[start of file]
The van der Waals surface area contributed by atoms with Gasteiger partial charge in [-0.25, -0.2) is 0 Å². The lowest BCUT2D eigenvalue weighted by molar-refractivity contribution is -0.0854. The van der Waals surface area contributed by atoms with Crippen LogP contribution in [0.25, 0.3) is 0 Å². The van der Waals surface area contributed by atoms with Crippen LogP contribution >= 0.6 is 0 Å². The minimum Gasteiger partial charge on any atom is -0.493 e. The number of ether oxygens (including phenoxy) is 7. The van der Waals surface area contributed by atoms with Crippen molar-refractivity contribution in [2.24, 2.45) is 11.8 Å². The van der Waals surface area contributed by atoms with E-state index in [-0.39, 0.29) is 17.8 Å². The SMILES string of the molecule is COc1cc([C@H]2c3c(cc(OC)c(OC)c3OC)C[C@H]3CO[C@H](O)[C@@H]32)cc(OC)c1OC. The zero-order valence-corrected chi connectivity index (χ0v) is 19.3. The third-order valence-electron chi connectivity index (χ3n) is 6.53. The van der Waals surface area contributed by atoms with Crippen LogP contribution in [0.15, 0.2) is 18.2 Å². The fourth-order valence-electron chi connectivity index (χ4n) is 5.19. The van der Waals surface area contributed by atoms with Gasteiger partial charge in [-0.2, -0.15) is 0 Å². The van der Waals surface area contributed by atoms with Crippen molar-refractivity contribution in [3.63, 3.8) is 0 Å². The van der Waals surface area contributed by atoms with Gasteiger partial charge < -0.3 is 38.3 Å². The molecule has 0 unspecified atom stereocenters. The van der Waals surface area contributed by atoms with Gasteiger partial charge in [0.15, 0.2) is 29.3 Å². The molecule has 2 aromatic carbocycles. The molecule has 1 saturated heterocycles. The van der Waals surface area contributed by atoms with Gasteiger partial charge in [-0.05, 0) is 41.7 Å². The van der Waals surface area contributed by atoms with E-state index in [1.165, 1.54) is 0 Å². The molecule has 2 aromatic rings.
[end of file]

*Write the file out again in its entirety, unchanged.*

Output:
The van der Waals surface area contributed by atoms with Gasteiger partial charge in [-0.25, -0.2) is 0 Å². The lowest BCUT2D eigenvalue weighted by molar-refractivity contribution is -0.0854. The van der Waals surface area contributed by atoms with Crippen LogP contribution in [0.25, 0.3) is 0 Å². The van der Waals surface area contributed by atoms with Crippen LogP contribution >= 0.6 is 0 Å². The minimum Gasteiger partial charge on any atom is -0.493 e. The number of ether oxygens (including phenoxy) is 7. The van der Waals surface area contributed by atoms with Crippen molar-refractivity contribution in [2.24, 2.45) is 11.8 Å². The van der Waals surface area contributed by atoms with E-state index in [-0.39, 0.29) is 17.8 Å². The SMILES string of the molecule is COc1cc([C@H]2c3c(cc(OC)c(OC)c3OC)C[C@H]3CO[C@H](O)[C@@H]32)cc(OC)c1OC. The zero-order valence-corrected chi connectivity index (χ0v) is 19.3. The third-order valence-electron chi connectivity index (χ3n) is 6.53. The van der Waals surface area contributed by atoms with Crippen LogP contribution in [0.15, 0.2) is 18.2 Å². The fourth-order valence-electron chi connectivity index (χ4n) is 5.19. The van der Waals surface area contributed by atoms with Gasteiger partial charge in [-0.2, -0.15) is 0 Å². The van der Waals surface area contributed by atoms with Crippen molar-refractivity contribution in [3.63, 3.8) is 0 Å². The van der Waals surface area contributed by atoms with Gasteiger partial charge < -0.3 is 38.3 Å². The molecule has 0 unspecified atom stereocenters. The van der Waals surface area contributed by atoms with Gasteiger partial charge in [0.15, 0.2) is 29.3 Å². The molecule has 2 aromatic carbocycles. The molecule has 1 saturated heterocycles. The van der Waals surface area contributed by atoms with Gasteiger partial charge in [-0.05, 0) is 41.7 Å². The van der Waals surface area contributed by atoms with E-state index in [1.165, 1.54) is 0 Å². The molecule has 2 aromatic rings.